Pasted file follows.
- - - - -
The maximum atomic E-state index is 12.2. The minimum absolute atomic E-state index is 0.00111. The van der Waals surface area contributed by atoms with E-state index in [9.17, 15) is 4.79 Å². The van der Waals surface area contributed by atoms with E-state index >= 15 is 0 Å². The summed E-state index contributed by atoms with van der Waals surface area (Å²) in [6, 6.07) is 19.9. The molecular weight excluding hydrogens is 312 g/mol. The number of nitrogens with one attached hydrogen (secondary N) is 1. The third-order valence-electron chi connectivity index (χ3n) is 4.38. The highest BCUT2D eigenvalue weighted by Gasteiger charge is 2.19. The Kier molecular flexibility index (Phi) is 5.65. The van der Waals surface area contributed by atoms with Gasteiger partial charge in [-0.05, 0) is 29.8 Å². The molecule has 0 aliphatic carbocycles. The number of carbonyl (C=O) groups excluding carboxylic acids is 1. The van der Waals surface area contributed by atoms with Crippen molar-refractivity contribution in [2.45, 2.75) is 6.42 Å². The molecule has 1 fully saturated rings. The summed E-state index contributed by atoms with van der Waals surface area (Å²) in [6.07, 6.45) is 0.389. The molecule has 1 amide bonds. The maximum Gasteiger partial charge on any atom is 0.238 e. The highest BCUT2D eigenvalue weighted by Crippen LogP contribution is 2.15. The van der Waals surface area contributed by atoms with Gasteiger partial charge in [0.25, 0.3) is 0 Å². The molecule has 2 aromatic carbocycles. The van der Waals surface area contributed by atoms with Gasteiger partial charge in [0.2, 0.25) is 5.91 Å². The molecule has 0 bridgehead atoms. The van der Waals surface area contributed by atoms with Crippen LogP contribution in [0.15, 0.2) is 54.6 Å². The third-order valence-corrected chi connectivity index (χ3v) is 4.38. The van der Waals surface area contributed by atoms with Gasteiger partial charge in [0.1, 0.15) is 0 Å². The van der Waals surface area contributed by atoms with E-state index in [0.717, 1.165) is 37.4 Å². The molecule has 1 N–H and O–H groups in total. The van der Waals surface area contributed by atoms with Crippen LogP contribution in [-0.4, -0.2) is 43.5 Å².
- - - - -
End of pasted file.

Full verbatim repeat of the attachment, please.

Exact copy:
The maximum atomic E-state index is 12.2. The minimum absolute atomic E-state index is 0.00111. The van der Waals surface area contributed by atoms with E-state index in [9.17, 15) is 4.79 Å². The van der Waals surface area contributed by atoms with E-state index >= 15 is 0 Å². The summed E-state index contributed by atoms with van der Waals surface area (Å²) in [6, 6.07) is 19.9. The molecular weight excluding hydrogens is 312 g/mol. The number of nitrogens with one attached hydrogen (secondary N) is 1. The third-order valence-electron chi connectivity index (χ3n) is 4.38. The highest BCUT2D eigenvalue weighted by Gasteiger charge is 2.19. The Kier molecular flexibility index (Phi) is 5.65. The van der Waals surface area contributed by atoms with Gasteiger partial charge in [-0.05, 0) is 29.8 Å². The molecule has 0 aliphatic carbocycles. The number of carbonyl (C=O) groups excluding carboxylic acids is 1. The van der Waals surface area contributed by atoms with Crippen molar-refractivity contribution in [2.45, 2.75) is 6.42 Å². The molecule has 1 fully saturated rings. The summed E-state index contributed by atoms with van der Waals surface area (Å²) in [6.07, 6.45) is 0.389. The molecule has 1 amide bonds. The maximum Gasteiger partial charge on any atom is 0.238 e. The highest BCUT2D eigenvalue weighted by Crippen LogP contribution is 2.15. The van der Waals surface area contributed by atoms with Gasteiger partial charge in [0.25, 0.3) is 0 Å². The molecule has 2 aromatic carbocycles. The van der Waals surface area contributed by atoms with Gasteiger partial charge in [0.2, 0.25) is 5.91 Å². The molecule has 0 bridgehead atoms. The van der Waals surface area contributed by atoms with Crippen LogP contribution in [0.15, 0.2) is 54.6 Å². The third-order valence-corrected chi connectivity index (χ3v) is 4.38. The van der Waals surface area contributed by atoms with Gasteiger partial charge in [0.1, 0.15) is 0 Å². The van der Waals surface area contributed by atoms with E-state index in [0.717, 1.165) is 37.4 Å². The molecule has 1 N–H and O–H groups in total. The van der Waals surface area contributed by atoms with Crippen LogP contribution in [-0.4, -0.2) is 43.5 Å².